Introduction: Arduino Attendence Logger

About: I am an engineer and a maker who loves technology challenges.

I am always wondering how many hours per month I spend working on my projects. Hopfully I was designing atendance logger for local company and imidiatelly saw potential in this simple logger. First prototype was made with Arduino and was only a proof of concept. Becouse of that company allowed me to share this project.

System that company is using today grew up Arduino's performance and got many more features today.

RFID module was used in initial phase of development. NFC module could be used instead.

Step 1: What You'll Need?

We will need:

- Arduino Mega 2560

- Ethernet Shield W5100 with microSD slot

- Tiny RTC module

- RFID module RC522 with some tags

- 9V PSU and project housing

- Ethernet cable, breadboard and some wires

- LED (green and red or double colored) with 220 ohm resistor

- 8 ohm speaker (or buzzer)

Step 2: Plans

Before westarted with designing our system we set some demands:

- Every employee must be able to have his own tag and must be identified with it.

- For every employee there displaying history must be enabled.

- Hour or arrival and departure from work must be saved. In addition working hours must be calculated from time of arrival and time of departure.

Defining a problem

We can divide problem into three sub problems: identifying employee, saving history and calculating working hours, display of history. First sub problem can be tackled with RFID reader and some tags. Second sub problem, saving history, can be resolved with some kind of external memory module, like SD card. Third one is composed from communication and GUI. These can be resolved with simple Web Server.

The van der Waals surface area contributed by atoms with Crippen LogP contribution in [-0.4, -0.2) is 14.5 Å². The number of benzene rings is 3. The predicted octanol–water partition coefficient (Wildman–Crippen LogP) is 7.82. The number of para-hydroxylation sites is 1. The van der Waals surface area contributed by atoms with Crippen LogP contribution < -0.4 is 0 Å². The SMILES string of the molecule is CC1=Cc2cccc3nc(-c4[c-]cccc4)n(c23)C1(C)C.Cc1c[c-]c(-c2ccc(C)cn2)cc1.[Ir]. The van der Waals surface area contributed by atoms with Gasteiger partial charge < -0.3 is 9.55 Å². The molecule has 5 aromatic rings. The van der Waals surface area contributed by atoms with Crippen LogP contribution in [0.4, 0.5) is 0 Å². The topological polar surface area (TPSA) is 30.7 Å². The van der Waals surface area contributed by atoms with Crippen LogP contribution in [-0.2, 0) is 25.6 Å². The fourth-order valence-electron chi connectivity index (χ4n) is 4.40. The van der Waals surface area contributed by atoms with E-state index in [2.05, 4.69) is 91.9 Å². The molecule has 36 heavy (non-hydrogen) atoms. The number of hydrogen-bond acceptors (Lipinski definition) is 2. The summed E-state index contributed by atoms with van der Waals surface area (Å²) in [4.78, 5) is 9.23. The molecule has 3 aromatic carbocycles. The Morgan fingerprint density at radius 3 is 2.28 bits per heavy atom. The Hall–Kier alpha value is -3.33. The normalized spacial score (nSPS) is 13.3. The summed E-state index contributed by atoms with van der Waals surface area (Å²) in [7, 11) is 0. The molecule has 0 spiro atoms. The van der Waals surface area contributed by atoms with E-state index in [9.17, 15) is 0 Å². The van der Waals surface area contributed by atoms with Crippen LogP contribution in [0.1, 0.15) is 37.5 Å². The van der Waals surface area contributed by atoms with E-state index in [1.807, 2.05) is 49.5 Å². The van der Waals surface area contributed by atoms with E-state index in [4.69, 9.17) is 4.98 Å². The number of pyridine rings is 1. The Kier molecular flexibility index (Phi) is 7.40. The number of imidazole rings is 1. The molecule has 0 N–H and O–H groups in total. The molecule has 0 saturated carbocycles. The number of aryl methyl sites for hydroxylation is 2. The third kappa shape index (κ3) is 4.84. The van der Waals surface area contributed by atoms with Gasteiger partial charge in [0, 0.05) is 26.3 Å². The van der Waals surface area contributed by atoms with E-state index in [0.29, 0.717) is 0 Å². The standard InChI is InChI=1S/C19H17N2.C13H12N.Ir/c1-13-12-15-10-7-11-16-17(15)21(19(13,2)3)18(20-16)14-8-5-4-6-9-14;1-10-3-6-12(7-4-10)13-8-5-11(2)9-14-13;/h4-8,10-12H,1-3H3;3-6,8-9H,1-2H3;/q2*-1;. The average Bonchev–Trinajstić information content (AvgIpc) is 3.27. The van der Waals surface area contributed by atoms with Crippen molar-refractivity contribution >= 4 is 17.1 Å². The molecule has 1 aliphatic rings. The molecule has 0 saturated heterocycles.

Bloc diagram of our solution is presented in picture above. Central part is Arduino Mega 2560 platform. RFID reader, Ethernet shield and microSD card are connected to Arduino via SPI communication.Tiny RTC module is connected via I2C communication interface. Also we added LED and small speaker for indicating successful card read.

Step 3: Hardware Setup

Picture above is presenting connections among modules. For SPI communication we are using hardware SPI (MISO, MOSI and CLK are all the same, SS pin for Ethernet is on pin 10, for SD card is on pin 4 and for RFID reader is pin 6, and RST pin for RFID is on pin 7). LED is connected to pin 2 and 3, and speaker is connected to pin. Tiny RTC module is connected via I2C module to pins 20 and 21. 9V PSU is connected to Arduino’s external PSU connector. Ethernet shield is connected to computer (or router) via UTP cable.

Step 4: Arduino Code

Flowchart above is presenting, how code should work. We wrote Web Server from examples in Ethernet library. The rest of the code is from RFID library example, SD library example and RTC library example.

We designed web interface in Notepad++ using HTML and some CSS code. Code is well documented, therefore I won’t do this once again.

Step 5: Testing RFID Data Logger With Web Server

We tested all three desired functions: we can now read RFID tag, identify it, store time of arrival, time of departure and working hours of an employee. We made a short video of our system in action.

Step 6: Conclusion

In the end we made a validation of our demands. Here are results:

- We can identify an employee with a RFID tag.

- We can display history for employees.

- We can store time of arrival, time of departure and working hours within a month.

From results from validation we can conclude that project was carried out successfully. Project served us as a platform for application that is daily in use in local company.